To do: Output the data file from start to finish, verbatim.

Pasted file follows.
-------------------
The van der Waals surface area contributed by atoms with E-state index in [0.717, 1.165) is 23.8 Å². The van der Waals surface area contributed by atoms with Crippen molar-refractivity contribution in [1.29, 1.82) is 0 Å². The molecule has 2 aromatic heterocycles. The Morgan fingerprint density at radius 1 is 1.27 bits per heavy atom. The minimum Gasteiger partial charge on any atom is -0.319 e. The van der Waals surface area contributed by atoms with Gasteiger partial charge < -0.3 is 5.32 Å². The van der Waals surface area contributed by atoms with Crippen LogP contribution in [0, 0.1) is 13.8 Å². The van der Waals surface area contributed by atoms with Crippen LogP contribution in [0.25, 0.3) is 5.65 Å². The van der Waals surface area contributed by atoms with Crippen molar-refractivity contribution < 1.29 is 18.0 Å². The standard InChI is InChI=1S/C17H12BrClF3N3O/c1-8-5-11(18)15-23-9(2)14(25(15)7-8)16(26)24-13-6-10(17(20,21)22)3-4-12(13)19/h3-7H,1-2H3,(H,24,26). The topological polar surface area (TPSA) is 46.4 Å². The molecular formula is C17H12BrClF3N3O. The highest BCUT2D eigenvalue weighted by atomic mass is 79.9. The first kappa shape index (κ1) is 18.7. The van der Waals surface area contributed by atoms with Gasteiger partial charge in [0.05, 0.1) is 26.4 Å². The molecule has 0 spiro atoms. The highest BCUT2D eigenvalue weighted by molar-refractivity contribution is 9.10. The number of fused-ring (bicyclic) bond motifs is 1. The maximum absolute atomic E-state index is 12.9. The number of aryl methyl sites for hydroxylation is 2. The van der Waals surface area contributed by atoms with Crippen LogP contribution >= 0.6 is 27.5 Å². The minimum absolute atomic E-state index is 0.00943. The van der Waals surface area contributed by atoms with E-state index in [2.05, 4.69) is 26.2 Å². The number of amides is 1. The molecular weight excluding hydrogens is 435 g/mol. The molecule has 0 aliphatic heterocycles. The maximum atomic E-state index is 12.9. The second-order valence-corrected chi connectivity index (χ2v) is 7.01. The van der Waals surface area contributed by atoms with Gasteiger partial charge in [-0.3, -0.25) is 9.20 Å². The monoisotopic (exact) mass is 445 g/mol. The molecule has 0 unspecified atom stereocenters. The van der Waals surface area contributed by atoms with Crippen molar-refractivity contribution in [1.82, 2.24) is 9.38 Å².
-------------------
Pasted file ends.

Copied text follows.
The van der Waals surface area contributed by atoms with E-state index in [0.717, 1.165) is 23.8 Å². The van der Waals surface area contributed by atoms with Crippen molar-refractivity contribution in [1.29, 1.82) is 0 Å². The molecule has 2 aromatic heterocycles. The Morgan fingerprint density at radius 1 is 1.27 bits per heavy atom. The minimum Gasteiger partial charge on any atom is -0.319 e. The van der Waals surface area contributed by atoms with Gasteiger partial charge < -0.3 is 5.32 Å². The van der Waals surface area contributed by atoms with Crippen LogP contribution in [0, 0.1) is 13.8 Å². The van der Waals surface area contributed by atoms with Crippen LogP contribution in [0.25, 0.3) is 5.65 Å². The van der Waals surface area contributed by atoms with Crippen molar-refractivity contribution < 1.29 is 18.0 Å². The standard InChI is InChI=1S/C17H12BrClF3N3O/c1-8-5-11(18)15-23-9(2)14(25(15)7-8)16(26)24-13-6-10(17(20,21)22)3-4-12(13)19/h3-7H,1-2H3,(H,24,26). The topological polar surface area (TPSA) is 46.4 Å². The molecular formula is C17H12BrClF3N3O. The highest BCUT2D eigenvalue weighted by atomic mass is 79.9. The first kappa shape index (κ1) is 18.7. The van der Waals surface area contributed by atoms with Gasteiger partial charge in [0.05, 0.1) is 26.4 Å². The molecule has 0 spiro atoms. The highest BCUT2D eigenvalue weighted by molar-refractivity contribution is 9.10. The number of fused-ring (bicyclic) bond motifs is 1. The maximum absolute atomic E-state index is 12.9. The number of aryl methyl sites for hydroxylation is 2. The van der Waals surface area contributed by atoms with Crippen LogP contribution >= 0.6 is 27.5 Å². The minimum absolute atomic E-state index is 0.00943. The van der Waals surface area contributed by atoms with E-state index in [2.05, 4.69) is 26.2 Å². The number of amides is 1. The molecular weight excluding hydrogens is 435 g/mol. The molecule has 0 aliphatic heterocycles. The maximum atomic E-state index is 12.9. The second-order valence-corrected chi connectivity index (χ2v) is 7.01. The van der Waals surface area contributed by atoms with Gasteiger partial charge in [-0.3, -0.25) is 9.20 Å². The monoisotopic (exact) mass is 445 g/mol. The molecule has 0 unspecified atom stereocenters. The van der Waals surface area contributed by atoms with Crippen molar-refractivity contribution in [1.82, 2.24) is 9.38 Å².